The Price Of a Barrel Of Oil Is Back Under $100 Because Of Emergency Oil Releases Around The World

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Illustration: Angelica Alzona (Shutterstock)

Good morning and welcome to Gas Price Watch! It’s the most important day of the year, in my opinion. Ya know why? It’s MLB Opening Day! After a nearly 100-day lockout I wasn’t sure this day would come, but dammit we are here! My team doesn’t play today (thanks rain), but you can be sure I’m watching everything else. Good luck this season… unless you’re a Red Sox fan.

Anyway, onto gas prices. They’re still continuing their slow march downward. The average price of a gallon of gas is now $4.15. It’s another penny off of yesterday’s average. It’s at least something. I’ll certainly take it.

Something else I’ll take? Oil is now back under $100 a barrel, according to CNN. That could eventually spell good news for us at the pump. It’s due to Western countries moving to release energy oil reserves.

The International Energy Agency announced Wednesday it would supply the oil market with 60 million additional barrels of crude from its emergency stockpiles. The Paris-based IEA, which monitors energy supplies for the world’s leading developed economies, said details would be forthcoming.

The news was enough to send oil prices down more than 5%. US oil tumbled to $96 a barrel, and Brent crude, the global benchmark, fell to $101 a barrel.

The 60 million barrels will come on top of the record 180 million barrels of oil President Joe Biden announced Thursday that the United States would release from its Strategic Petroleum Reserve. The United States plans to release 1 million SPR barrels a day over the course of the next six months. It’s unclear if the IEA’s plan will coincide with that time frame.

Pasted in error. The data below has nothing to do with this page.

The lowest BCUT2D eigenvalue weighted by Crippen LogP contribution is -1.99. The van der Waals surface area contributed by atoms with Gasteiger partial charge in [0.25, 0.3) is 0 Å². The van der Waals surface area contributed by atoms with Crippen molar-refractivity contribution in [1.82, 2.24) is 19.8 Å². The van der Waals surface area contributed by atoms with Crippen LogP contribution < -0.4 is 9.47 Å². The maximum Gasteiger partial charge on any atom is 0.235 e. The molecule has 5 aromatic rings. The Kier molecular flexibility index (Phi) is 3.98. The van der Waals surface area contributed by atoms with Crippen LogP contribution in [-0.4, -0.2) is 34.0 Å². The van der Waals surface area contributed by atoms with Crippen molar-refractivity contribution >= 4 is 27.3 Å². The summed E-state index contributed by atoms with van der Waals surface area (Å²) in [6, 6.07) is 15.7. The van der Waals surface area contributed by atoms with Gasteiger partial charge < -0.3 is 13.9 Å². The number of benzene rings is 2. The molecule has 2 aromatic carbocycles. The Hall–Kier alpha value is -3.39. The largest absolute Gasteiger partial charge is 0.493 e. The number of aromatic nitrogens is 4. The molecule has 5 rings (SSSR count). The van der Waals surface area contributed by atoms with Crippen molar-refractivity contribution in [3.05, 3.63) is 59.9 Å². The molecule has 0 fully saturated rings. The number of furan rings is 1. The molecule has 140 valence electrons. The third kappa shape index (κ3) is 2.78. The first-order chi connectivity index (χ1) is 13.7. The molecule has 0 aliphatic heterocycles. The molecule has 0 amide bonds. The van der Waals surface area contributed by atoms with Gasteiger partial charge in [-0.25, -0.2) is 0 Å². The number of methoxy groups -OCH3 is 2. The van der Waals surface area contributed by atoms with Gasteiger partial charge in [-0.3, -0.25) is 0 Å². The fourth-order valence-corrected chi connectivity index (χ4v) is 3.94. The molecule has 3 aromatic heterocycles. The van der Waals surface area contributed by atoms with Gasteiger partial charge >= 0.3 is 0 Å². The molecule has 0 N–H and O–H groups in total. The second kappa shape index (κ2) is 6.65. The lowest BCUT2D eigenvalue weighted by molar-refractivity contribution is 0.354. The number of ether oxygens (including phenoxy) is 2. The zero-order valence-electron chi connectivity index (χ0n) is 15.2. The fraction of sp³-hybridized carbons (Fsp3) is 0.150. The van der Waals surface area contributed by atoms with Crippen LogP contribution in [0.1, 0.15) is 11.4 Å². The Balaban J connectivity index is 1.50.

Still, it will take time for that added supply to come to market, and the contributing countries will need to find buyers for their oil. Over the course of the next six months, the release of 240 million barrels of reserved oil would result in an average of roughly 1.3 million barrels per day.

The IEA said Russia could be forced to cut its production by 3 million barrels per day, starting this month, as it struggles to find buyers after the country invaded Ukraine. If that happens, the emergency oil release would make up about 43% of that lost production.

Let’s take a look at today’s winners and losers of the gas price wars.

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Graphic: AAA

Here is the highest average gas prices in the country in order of highest price for a gallon regular:

  • California – $5.81 Regular | $6.03 Mid | $6.15 Premium | $6.35 Diesel
  • Hawaii – $5.23 Regular | $5.44 Mid | $5.69 (nice) Premium | $5.66 Diesel
  • Nevada – $5.15 Regular | $5.39 Mid | $5.58 Premium | $5.32 Diesel
  • Alaska – $4.72 Regular | $4.91 Mid | $5.08 Premium | $5.17 Diesel
  • Washington – $4.70 Regular | $4.93 Mid | $5.11 Premium | $5.54 Diesel

Here is the lowest average price of gasoline in the country in order of lowest price per gallon of regular:

  • Missouri – $3.71 Regular | $3.99 Mid | $4.27 Premium | $4.71 Diesel
  • Kansas – $3.73 Regular | $3.99 Mid | $4.25 Premium | $4.73 Diesel
  • Oklahoma – $3.74 Regular | $4.02 Mid | $4.25 Premium | $4.70 Diesel
  • Arkansas – $3.75 Regular | $4.07 Mid | $4.37 Premium | $4.78 Diesel
  • Maryland – $3.77 Regular | $4.25 Mid | $4.51 Premium | $4.67 Diesel

See everyone tomorrow, and remember – go Yankees!

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